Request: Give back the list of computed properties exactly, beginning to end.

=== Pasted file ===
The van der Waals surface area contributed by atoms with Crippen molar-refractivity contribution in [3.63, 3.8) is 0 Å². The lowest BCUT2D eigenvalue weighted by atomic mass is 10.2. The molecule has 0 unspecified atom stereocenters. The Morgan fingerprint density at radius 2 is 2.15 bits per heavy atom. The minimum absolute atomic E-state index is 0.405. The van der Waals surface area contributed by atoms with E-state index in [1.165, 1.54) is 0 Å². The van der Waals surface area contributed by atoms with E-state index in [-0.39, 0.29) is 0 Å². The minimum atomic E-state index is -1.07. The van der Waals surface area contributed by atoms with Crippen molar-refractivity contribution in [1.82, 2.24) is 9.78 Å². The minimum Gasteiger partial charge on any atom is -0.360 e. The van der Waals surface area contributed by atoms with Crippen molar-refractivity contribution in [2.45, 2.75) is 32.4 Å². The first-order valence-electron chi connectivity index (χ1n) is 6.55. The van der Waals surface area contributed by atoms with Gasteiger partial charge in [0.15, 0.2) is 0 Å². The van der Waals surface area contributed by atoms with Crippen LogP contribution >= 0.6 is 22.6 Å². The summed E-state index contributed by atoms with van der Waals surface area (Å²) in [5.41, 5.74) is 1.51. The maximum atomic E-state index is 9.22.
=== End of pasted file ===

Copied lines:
The van der Waals surface area contributed by atoms with Crippen molar-refractivity contribution in [3.63, 3.8) is 0 Å². The lowest BCUT2D eigenvalue weighted by atomic mass is 10.2. The molecule has 0 unspecified atom stereocenters. The Morgan fingerprint density at radius 2 is 2.15 bits per heavy atom. The minimum absolute atomic E-state index is 0.405. The van der Waals surface area contributed by atoms with E-state index in [1.165, 1.54) is 0 Å². The van der Waals surface area contributed by atoms with E-state index in [-0.39, 0.29) is 0 Å². The minimum atomic E-state index is -1.07. The van der Waals surface area contributed by atoms with Crippen molar-refractivity contribution in [1.82, 2.24) is 9.78 Å². The minimum Gasteiger partial charge on any atom is -0.360 e. The van der Waals surface area contributed by atoms with Crippen molar-refractivity contribution in [2.45, 2.75) is 32.4 Å². The first-order valence-electron chi connectivity index (χ1n) is 6.55. The van der Waals surface area contributed by atoms with Gasteiger partial charge in [0.15, 0.2) is 0 Å². The van der Waals surface area contributed by atoms with Crippen LogP contribution >= 0.6 is 22.6 Å². The summed E-state index contributed by atoms with van der Waals surface area (Å²) in [5.41, 5.74) is 1.51. The maximum atomic E-state index is 9.22.